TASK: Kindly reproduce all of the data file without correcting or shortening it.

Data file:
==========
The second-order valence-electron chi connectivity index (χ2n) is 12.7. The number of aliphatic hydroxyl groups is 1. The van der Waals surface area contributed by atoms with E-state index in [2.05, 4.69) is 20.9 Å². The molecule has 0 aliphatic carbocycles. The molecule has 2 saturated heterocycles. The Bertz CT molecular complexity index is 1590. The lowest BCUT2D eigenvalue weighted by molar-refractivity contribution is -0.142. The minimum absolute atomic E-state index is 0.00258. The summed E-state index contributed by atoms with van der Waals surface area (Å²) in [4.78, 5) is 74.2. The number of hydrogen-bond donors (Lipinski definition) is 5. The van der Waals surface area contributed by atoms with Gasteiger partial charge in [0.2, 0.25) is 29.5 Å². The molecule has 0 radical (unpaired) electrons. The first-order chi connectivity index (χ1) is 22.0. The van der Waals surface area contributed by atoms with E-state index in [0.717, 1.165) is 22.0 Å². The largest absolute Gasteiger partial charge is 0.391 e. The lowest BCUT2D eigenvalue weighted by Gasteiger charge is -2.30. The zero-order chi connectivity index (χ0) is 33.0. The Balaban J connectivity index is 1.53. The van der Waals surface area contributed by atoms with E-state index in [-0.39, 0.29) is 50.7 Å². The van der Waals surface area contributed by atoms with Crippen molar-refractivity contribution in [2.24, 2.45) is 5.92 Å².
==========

The second-order valence-electron chi connectivity index (χ2n) is 12.7. The number of aliphatic hydroxyl groups is 1. The van der Waals surface area contributed by atoms with E-state index in [2.05, 4.69) is 20.9 Å². The molecule has 0 aliphatic carbocycles. The molecule has 2 saturated heterocycles. The Bertz CT molecular complexity index is 1590. The lowest BCUT2D eigenvalue weighted by molar-refractivity contribution is -0.142. The minimum absolute atomic E-state index is 0.00258. The summed E-state index contributed by atoms with van der Waals surface area (Å²) in [4.78, 5) is 74.2. The number of hydrogen-bond donors (Lipinski definition) is 5. The van der Waals surface area contributed by atoms with Gasteiger partial charge in [0.2, 0.25) is 29.5 Å². The molecule has 0 radical (unpaired) electrons. The first-order chi connectivity index (χ1) is 22.0. The van der Waals surface area contributed by atoms with E-state index in [0.717, 1.165) is 22.0 Å². The largest absolute Gasteiger partial charge is 0.391 e. The lowest BCUT2D eigenvalue weighted by Gasteiger charge is -2.30. The zero-order chi connectivity index (χ0) is 33.0. The Balaban J connectivity index is 1.53. The van der Waals surface area contributed by atoms with E-state index in [-0.39, 0.29) is 50.7 Å². The van der Waals surface area contributed by atoms with Crippen molar-refractivity contribution in [2.24, 2.45) is 5.92 Å².